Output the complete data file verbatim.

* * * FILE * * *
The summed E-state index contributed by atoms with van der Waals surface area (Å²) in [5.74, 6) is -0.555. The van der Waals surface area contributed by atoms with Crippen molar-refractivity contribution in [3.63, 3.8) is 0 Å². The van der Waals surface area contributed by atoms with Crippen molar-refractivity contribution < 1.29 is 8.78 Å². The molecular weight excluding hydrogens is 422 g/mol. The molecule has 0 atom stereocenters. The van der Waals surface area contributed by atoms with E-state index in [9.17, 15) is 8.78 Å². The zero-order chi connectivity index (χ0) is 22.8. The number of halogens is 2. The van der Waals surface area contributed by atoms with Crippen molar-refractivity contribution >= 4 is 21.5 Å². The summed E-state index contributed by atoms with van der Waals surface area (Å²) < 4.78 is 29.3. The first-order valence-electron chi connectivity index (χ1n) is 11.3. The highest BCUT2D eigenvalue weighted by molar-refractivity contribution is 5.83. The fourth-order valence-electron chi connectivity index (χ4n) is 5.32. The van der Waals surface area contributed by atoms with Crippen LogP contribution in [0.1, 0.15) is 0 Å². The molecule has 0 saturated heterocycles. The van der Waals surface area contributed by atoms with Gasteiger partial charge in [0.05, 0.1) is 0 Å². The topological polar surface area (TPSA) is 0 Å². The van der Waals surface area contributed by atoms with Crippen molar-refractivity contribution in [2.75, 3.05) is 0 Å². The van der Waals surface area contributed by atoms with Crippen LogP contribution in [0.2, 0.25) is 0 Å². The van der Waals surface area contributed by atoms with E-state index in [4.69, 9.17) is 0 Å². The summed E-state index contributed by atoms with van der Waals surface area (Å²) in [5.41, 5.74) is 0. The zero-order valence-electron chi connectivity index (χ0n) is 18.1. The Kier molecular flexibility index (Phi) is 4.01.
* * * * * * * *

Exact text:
The summed E-state index contributed by atoms with van der Waals surface area (Å²) in [5.74, 6) is -0.555. The van der Waals surface area contributed by atoms with Crippen molar-refractivity contribution in [3.63, 3.8) is 0 Å². The van der Waals surface area contributed by atoms with Crippen molar-refractivity contribution < 1.29 is 8.78 Å². The molecular weight excluding hydrogens is 422 g/mol. The molecule has 0 atom stereocenters. The van der Waals surface area contributed by atoms with E-state index in [9.17, 15) is 8.78 Å². The zero-order chi connectivity index (χ0) is 22.8. The number of halogens is 2. The van der Waals surface area contributed by atoms with Crippen molar-refractivity contribution >= 4 is 21.5 Å². The summed E-state index contributed by atoms with van der Waals surface area (Å²) < 4.78 is 29.3. The first-order valence-electron chi connectivity index (χ1n) is 11.3. The highest BCUT2D eigenvalue weighted by molar-refractivity contribution is 5.83. The fourth-order valence-electron chi connectivity index (χ4n) is 5.32. The van der Waals surface area contributed by atoms with Crippen LogP contribution in [0.1, 0.15) is 0 Å². The molecule has 0 saturated heterocycles. The van der Waals surface area contributed by atoms with Gasteiger partial charge in [0.05, 0.1) is 0 Å². The topological polar surface area (TPSA) is 0 Å². The van der Waals surface area contributed by atoms with Crippen molar-refractivity contribution in [2.75, 3.05) is 0 Å². The van der Waals surface area contributed by atoms with Crippen LogP contribution in [0.2, 0.25) is 0 Å². The van der Waals surface area contributed by atoms with E-state index in [4.69, 9.17) is 0 Å². The summed E-state index contributed by atoms with van der Waals surface area (Å²) in [5.41, 5.74) is 0. The zero-order valence-electron chi connectivity index (χ0n) is 18.1. The Kier molecular flexibility index (Phi) is 4.01.